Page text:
Just the other day, a friend of mine suggested that once she leaves New York City, she hopes to live an entirely different life—one set in a rural locale, where she can live not by a clock but by the ever-changing light of day and night, where she can focus less on survival and more on filling the artistic, intellectual, and spiritual potential that lives within her. Such a beautiful vision that I too similarly share. So many other layers of meaning that could come into being, a largely new iteration of a life’s story.
Dreaming of the future is a beautiful practice that serves to inspire and egg us on towards our utter fulfillment, but in light of all these thoughts—and to not get ahead of ourselves—what is it that we, in this very moment, aspire to pursue? What seeds can we plant to set such growth in motion, and how can we then step back, even as we nourish the seeds, to witness what actually emerges? As much as we seek to make meaning out of life, if we could be more present, giving more attention and care to what lives right in front of us, could we derive whole other layers of meaning and depth that we previously could not have conceived possible? Perhaps ‘making meaning’ in our lives need not be such an active endeavor; meaning will materialize effortlessly, if only we are brave and open enough to meet it in its truest forms.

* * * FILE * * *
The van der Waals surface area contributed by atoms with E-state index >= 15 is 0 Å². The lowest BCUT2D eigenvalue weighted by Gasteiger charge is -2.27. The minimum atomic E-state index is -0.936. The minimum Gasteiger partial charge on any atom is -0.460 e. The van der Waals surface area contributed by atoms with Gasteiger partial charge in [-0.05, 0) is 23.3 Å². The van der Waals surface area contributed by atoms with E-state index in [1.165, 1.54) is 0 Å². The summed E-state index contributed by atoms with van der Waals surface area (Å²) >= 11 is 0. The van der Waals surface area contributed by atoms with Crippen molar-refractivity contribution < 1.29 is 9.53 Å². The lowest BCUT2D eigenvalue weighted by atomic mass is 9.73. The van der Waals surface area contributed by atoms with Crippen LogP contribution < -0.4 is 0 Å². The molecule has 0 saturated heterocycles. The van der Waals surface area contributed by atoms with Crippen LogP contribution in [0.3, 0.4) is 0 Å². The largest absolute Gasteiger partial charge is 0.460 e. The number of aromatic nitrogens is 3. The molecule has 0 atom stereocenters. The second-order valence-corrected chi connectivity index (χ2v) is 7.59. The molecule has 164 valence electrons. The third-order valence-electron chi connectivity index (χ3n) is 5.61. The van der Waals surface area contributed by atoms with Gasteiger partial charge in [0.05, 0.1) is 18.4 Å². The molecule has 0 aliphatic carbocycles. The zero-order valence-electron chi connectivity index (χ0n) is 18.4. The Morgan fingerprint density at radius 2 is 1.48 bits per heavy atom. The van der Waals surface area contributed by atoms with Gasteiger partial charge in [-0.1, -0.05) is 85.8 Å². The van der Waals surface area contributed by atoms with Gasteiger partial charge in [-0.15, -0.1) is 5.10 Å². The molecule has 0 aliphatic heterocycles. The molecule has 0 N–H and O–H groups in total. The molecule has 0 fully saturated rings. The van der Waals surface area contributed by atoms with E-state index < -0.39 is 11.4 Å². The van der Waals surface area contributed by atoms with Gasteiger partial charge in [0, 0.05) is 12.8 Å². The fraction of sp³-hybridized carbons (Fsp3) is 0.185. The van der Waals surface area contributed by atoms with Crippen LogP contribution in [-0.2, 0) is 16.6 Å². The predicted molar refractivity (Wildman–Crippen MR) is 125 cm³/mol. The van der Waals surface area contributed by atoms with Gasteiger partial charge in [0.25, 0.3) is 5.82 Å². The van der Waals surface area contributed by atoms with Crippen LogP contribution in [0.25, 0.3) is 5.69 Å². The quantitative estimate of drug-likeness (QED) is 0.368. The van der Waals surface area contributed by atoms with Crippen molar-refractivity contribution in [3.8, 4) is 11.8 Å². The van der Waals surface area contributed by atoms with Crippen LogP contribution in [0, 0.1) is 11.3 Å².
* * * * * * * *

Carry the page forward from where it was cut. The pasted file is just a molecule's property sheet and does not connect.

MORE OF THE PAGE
- Liz Beres
The following post was written by Katherine Moore. Katherine has been teaching for The Perri Institute for Mind and Body since 2013. You can find her running all over New York City, working as a teacher, choreographer, freelance dancer, and writer. Relax with her at Steps on Broadway on Friday nights at 6:30pm for restorative yoga.